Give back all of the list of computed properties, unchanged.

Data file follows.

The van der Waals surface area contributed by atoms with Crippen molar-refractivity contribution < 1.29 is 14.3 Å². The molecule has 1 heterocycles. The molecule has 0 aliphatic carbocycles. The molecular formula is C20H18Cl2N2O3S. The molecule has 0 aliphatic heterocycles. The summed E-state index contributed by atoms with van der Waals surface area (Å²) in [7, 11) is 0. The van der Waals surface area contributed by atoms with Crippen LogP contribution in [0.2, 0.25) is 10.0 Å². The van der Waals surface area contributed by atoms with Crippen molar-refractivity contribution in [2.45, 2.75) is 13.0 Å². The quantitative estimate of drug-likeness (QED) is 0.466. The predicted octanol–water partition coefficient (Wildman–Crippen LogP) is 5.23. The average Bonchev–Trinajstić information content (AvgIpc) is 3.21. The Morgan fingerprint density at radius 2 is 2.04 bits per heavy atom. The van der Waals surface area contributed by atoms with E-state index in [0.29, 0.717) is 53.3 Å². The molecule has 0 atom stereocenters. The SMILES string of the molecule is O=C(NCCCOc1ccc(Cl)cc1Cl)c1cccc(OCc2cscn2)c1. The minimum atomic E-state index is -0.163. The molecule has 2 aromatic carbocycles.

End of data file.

The van der Waals surface area contributed by atoms with Crippen molar-refractivity contribution < 1.29 is 14.3 Å². The molecule has 1 heterocycles. The molecule has 0 aliphatic carbocycles. The molecular formula is C20H18Cl2N2O3S. The molecule has 0 aliphatic heterocycles. The summed E-state index contributed by atoms with van der Waals surface area (Å²) in [7, 11) is 0. The van der Waals surface area contributed by atoms with Crippen LogP contribution in [0.2, 0.25) is 10.0 Å². The van der Waals surface area contributed by atoms with Crippen molar-refractivity contribution in [2.45, 2.75) is 13.0 Å². The quantitative estimate of drug-likeness (QED) is 0.466. The predicted octanol–water partition coefficient (Wildman–Crippen LogP) is 5.23. The average Bonchev–Trinajstić information content (AvgIpc) is 3.21. The Morgan fingerprint density at radius 2 is 2.04 bits per heavy atom. The van der Waals surface area contributed by atoms with E-state index in [0.29, 0.717) is 53.3 Å². The molecule has 0 atom stereocenters. The SMILES string of the molecule is O=C(NCCCOc1ccc(Cl)cc1Cl)c1cccc(OCc2cscn2)c1. The minimum atomic E-state index is -0.163. The molecule has 2 aromatic carbocycles.